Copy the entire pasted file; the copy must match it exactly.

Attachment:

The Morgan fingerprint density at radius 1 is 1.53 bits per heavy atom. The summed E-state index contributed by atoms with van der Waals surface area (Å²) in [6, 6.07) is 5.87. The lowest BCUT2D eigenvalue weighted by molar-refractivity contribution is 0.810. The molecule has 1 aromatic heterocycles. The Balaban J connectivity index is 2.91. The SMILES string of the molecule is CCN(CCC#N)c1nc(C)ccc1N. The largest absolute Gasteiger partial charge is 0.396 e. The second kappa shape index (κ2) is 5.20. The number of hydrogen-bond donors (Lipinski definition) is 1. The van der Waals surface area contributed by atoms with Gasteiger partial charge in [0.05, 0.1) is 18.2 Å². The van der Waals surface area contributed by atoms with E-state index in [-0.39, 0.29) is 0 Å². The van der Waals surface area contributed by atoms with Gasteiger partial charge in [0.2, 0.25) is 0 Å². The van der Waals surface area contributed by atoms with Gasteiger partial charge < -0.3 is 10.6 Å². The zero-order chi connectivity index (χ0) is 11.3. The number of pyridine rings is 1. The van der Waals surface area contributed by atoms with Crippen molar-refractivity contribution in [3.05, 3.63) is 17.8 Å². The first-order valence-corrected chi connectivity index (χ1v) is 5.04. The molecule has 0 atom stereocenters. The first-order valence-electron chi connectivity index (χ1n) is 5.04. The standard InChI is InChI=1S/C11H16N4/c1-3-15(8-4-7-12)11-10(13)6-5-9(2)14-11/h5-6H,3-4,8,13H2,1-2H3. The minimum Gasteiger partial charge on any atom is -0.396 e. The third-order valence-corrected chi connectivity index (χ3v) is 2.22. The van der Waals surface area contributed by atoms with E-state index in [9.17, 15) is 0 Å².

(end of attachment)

The Morgan fingerprint density at radius 1 is 1.53 bits per heavy atom. The summed E-state index contributed by atoms with van der Waals surface area (Å²) in [6, 6.07) is 5.87. The lowest BCUT2D eigenvalue weighted by molar-refractivity contribution is 0.810. The molecule has 1 aromatic heterocycles. The Balaban J connectivity index is 2.91. The SMILES string of the molecule is CCN(CCC#N)c1nc(C)ccc1N. The largest absolute Gasteiger partial charge is 0.396 e. The second kappa shape index (κ2) is 5.20. The number of hydrogen-bond donors (Lipinski definition) is 1. The van der Waals surface area contributed by atoms with Gasteiger partial charge in [0.05, 0.1) is 18.2 Å². The van der Waals surface area contributed by atoms with E-state index in [-0.39, 0.29) is 0 Å². The van der Waals surface area contributed by atoms with Gasteiger partial charge in [0.2, 0.25) is 0 Å². The van der Waals surface area contributed by atoms with Gasteiger partial charge < -0.3 is 10.6 Å². The zero-order chi connectivity index (χ0) is 11.3. The number of pyridine rings is 1. The van der Waals surface area contributed by atoms with Crippen molar-refractivity contribution in [3.05, 3.63) is 17.8 Å². The first-order valence-corrected chi connectivity index (χ1v) is 5.04. The molecule has 0 atom stereocenters. The first-order valence-electron chi connectivity index (χ1n) is 5.04. The standard InChI is InChI=1S/C11H16N4/c1-3-15(8-4-7-12)11-10(13)6-5-9(2)14-11/h5-6H,3-4,8,13H2,1-2H3. The minimum Gasteiger partial charge on any atom is -0.396 e. The third-order valence-corrected chi connectivity index (χ3v) is 2.22. The van der Waals surface area contributed by atoms with E-state index in [9.17, 15) is 0 Å².